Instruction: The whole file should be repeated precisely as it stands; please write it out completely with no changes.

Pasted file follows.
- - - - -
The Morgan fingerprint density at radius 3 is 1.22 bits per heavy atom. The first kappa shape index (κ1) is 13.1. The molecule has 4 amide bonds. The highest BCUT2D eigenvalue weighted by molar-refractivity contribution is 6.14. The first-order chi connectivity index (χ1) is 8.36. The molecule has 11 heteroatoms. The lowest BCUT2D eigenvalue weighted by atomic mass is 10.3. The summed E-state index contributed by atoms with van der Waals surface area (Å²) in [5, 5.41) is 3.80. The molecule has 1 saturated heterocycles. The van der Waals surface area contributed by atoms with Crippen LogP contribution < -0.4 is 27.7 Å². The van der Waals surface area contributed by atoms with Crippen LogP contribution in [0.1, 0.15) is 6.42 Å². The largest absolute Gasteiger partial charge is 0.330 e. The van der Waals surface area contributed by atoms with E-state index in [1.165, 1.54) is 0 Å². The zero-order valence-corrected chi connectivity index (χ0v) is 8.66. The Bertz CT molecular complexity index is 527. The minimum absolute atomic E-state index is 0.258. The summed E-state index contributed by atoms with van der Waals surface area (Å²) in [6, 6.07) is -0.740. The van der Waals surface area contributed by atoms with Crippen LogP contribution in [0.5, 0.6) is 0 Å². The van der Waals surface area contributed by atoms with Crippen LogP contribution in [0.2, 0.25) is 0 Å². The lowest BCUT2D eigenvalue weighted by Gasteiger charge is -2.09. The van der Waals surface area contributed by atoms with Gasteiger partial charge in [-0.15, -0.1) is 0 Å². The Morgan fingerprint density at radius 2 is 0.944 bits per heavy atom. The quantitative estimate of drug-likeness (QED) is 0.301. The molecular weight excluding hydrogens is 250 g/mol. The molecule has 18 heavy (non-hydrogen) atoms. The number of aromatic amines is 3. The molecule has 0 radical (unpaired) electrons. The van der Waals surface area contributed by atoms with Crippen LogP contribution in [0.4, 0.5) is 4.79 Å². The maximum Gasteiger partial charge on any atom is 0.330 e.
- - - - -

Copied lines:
The Morgan fingerprint density at radius 3 is 1.22 bits per heavy atom. The first kappa shape index (κ1) is 13.1. The molecule has 4 amide bonds. The highest BCUT2D eigenvalue weighted by molar-refractivity contribution is 6.14. The first-order chi connectivity index (χ1) is 8.36. The molecule has 11 heteroatoms. The lowest BCUT2D eigenvalue weighted by atomic mass is 10.3. The summed E-state index contributed by atoms with van der Waals surface area (Å²) in [5, 5.41) is 3.80. The molecule has 1 saturated heterocycles. The van der Waals surface area contributed by atoms with Crippen LogP contribution < -0.4 is 27.7 Å². The van der Waals surface area contributed by atoms with Crippen LogP contribution in [0.1, 0.15) is 6.42 Å². The largest absolute Gasteiger partial charge is 0.330 e. The van der Waals surface area contributed by atoms with E-state index in [1.165, 1.54) is 0 Å². The zero-order valence-corrected chi connectivity index (χ0v) is 8.66. The Bertz CT molecular complexity index is 527. The minimum absolute atomic E-state index is 0.258. The summed E-state index contributed by atoms with van der Waals surface area (Å²) in [6, 6.07) is -0.740. The van der Waals surface area contributed by atoms with Crippen LogP contribution in [0.5, 0.6) is 0 Å². The van der Waals surface area contributed by atoms with Crippen LogP contribution in [0.2, 0.25) is 0 Å². The lowest BCUT2D eigenvalue weighted by Gasteiger charge is -2.09. The van der Waals surface area contributed by atoms with Gasteiger partial charge in [-0.15, -0.1) is 0 Å². The Morgan fingerprint density at radius 2 is 0.944 bits per heavy atom. The quantitative estimate of drug-likeness (QED) is 0.301. The molecular weight excluding hydrogens is 250 g/mol. The molecule has 18 heavy (non-hydrogen) atoms. The number of aromatic amines is 3. The molecule has 0 radical (unpaired) electrons. The van der Waals surface area contributed by atoms with Crippen LogP contribution in [0.4, 0.5) is 4.79 Å². The maximum Gasteiger partial charge on any atom is 0.330 e.